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His white teacher tells her all-black class, You'll all wind up porters and waiters. What did she know? Gordon Parks is most famous for being the first black director in Hollywood. But before he made movies and wrote books, he was a poor African American looking for work. When he bought a camera, his life changed forever. He taught himself how to take pictures and before long, people noticed. His success as a fashion photographer landed him a job working for the government. In Washington DC, Gordon went looking for a subject, but what he found was segregation. He and others were treated differently because of the color of their skin. Gordon wanted to take a stand against the racism he observed. With his camera in hand, he found a way. Told through lyrical verse and atmospheric art, this is the story of how, with a single photograph, a self-taught artist got America to take notice.

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Formats

OverDrive Read

Languages

English

Levels

ATOS Level:4
Lexile® Measure:840
Interest Level:K-3(LG)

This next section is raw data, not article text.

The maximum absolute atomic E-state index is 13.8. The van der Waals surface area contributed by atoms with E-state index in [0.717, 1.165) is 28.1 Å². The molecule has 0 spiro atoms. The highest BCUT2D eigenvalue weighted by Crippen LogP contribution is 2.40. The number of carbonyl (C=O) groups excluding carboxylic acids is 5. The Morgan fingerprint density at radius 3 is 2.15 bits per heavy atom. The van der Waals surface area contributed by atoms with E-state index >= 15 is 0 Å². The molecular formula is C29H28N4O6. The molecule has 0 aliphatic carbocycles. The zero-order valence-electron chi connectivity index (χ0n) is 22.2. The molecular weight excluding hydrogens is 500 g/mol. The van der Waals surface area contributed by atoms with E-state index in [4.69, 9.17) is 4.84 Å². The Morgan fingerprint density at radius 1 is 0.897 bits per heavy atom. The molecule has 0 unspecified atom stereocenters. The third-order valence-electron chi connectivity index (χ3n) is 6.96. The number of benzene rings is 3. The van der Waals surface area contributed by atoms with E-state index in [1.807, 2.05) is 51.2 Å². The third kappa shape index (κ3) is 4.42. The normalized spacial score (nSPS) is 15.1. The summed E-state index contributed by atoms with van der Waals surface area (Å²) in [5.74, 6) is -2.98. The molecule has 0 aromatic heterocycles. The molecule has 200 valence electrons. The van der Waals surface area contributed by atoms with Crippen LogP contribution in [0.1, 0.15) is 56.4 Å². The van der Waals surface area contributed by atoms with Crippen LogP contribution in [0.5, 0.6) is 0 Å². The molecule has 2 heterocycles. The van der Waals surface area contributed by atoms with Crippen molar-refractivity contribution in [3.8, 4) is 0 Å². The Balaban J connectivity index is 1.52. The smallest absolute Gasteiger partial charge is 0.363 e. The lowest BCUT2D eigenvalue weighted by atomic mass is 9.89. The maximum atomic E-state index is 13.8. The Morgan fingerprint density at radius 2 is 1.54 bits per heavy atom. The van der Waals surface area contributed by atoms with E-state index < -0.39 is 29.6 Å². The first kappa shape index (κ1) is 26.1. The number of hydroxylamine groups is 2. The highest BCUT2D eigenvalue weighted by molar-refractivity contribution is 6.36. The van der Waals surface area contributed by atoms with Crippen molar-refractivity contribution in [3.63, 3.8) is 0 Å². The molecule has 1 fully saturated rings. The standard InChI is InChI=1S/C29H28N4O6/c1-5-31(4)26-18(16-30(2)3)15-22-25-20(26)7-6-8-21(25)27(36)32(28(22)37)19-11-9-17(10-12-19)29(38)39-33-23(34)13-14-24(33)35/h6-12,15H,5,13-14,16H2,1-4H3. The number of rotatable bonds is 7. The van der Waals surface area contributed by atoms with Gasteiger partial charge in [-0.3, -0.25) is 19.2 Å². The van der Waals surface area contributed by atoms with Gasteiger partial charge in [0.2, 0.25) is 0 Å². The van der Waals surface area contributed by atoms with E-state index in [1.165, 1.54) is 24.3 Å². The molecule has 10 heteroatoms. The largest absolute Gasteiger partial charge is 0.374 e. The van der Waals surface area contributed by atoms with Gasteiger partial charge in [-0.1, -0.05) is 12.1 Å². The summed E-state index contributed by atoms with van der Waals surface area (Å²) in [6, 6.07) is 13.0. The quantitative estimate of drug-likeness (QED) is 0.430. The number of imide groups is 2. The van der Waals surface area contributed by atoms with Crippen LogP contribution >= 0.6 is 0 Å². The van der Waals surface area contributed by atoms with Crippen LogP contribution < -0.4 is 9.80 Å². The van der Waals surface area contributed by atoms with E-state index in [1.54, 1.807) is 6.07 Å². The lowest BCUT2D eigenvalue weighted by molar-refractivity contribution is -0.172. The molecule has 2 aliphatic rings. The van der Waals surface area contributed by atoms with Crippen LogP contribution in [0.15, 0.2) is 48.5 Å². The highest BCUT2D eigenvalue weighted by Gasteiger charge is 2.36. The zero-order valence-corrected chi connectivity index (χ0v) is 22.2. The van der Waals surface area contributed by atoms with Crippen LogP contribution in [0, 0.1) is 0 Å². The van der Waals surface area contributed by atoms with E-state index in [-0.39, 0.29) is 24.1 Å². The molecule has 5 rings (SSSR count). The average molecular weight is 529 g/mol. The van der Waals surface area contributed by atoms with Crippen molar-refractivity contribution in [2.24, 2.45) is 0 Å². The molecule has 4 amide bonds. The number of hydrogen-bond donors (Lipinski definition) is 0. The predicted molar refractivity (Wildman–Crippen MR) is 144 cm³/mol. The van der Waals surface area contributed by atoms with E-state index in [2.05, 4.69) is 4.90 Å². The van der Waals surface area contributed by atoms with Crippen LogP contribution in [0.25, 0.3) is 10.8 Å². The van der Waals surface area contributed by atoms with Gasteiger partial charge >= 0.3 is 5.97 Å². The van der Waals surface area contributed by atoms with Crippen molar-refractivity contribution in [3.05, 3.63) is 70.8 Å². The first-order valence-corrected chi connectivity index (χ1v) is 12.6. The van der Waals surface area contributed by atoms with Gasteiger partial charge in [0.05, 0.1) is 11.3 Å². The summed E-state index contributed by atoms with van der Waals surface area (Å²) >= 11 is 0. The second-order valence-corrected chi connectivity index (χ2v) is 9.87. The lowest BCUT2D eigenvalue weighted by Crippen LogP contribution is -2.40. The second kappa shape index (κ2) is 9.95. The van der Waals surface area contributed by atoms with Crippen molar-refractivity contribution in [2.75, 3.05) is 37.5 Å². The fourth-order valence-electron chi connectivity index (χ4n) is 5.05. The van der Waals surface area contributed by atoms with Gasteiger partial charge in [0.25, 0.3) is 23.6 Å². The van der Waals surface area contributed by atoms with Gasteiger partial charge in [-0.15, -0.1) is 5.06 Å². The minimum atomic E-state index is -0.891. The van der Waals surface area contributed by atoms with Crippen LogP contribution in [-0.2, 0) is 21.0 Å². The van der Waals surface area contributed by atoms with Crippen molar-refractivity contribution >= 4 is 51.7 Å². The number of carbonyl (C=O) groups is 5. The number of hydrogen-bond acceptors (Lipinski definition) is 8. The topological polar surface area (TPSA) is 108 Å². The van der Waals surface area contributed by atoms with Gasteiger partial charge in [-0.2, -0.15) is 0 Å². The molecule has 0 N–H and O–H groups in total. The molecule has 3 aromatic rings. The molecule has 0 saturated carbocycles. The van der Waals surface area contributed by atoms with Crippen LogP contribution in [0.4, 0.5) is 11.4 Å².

Text Difficulty:2-5

His white teacher tells her all-black class, You'll all wind up porters and waiters. What did she know? Gordon Parks is most famous for being the first black director in Hollywood. But before he made movies and wrote books, he was a poor African American looking for work. When he bought a camera, his life changed forever. He taught himself how to take pictures and before long, people noticed. His success as a fashion photographer landed him a job working for the government. In Washington DC, Gordon went looking for a subject, but what he found was segregation. He and others were treated differently because of the color of their skin. Gordon wanted to take a stand against the racism he observed. With his camera in hand, he found a way. Told through lyrical verse and atmospheric art, this is the story of how, with a single photograph, a self-taught artist got America to take notice.

Expand title description text